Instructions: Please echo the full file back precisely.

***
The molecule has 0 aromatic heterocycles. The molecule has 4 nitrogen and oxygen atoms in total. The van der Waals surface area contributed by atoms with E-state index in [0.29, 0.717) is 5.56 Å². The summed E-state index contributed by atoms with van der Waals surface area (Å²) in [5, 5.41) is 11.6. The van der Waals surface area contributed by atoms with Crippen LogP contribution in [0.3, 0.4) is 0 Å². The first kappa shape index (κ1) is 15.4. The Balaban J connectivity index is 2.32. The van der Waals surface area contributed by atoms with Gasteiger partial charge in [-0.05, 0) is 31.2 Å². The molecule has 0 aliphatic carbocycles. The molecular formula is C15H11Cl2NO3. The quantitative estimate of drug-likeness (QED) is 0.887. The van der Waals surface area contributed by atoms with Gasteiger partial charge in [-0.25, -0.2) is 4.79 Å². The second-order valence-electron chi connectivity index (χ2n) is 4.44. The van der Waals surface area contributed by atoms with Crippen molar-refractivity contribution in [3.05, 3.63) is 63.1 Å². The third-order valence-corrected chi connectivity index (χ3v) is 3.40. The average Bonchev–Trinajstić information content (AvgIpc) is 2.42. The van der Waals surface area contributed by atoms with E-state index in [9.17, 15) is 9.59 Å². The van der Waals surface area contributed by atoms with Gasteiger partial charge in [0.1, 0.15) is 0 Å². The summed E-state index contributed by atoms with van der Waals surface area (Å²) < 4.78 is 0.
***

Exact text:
The molecule has 0 aromatic heterocycles. The molecule has 4 nitrogen and oxygen atoms in total. The van der Waals surface area contributed by atoms with E-state index in [0.29, 0.717) is 5.56 Å². The summed E-state index contributed by atoms with van der Waals surface area (Å²) in [5, 5.41) is 11.6. The van der Waals surface area contributed by atoms with Crippen LogP contribution in [0.3, 0.4) is 0 Å². The first kappa shape index (κ1) is 15.4. The Balaban J connectivity index is 2.32. The van der Waals surface area contributed by atoms with Gasteiger partial charge in [-0.05, 0) is 31.2 Å². The molecule has 0 aliphatic carbocycles. The molecular formula is C15H11Cl2NO3. The quantitative estimate of drug-likeness (QED) is 0.887. The van der Waals surface area contributed by atoms with Gasteiger partial charge in [-0.25, -0.2) is 4.79 Å². The second-order valence-electron chi connectivity index (χ2n) is 4.44. The van der Waals surface area contributed by atoms with Crippen molar-refractivity contribution in [3.05, 3.63) is 63.1 Å². The third-order valence-corrected chi connectivity index (χ3v) is 3.40. The average Bonchev–Trinajstić information content (AvgIpc) is 2.42. The van der Waals surface area contributed by atoms with E-state index in [9.17, 15) is 9.59 Å². The van der Waals surface area contributed by atoms with Gasteiger partial charge in [0.1, 0.15) is 0 Å². The summed E-state index contributed by atoms with van der Waals surface area (Å²) < 4.78 is 0.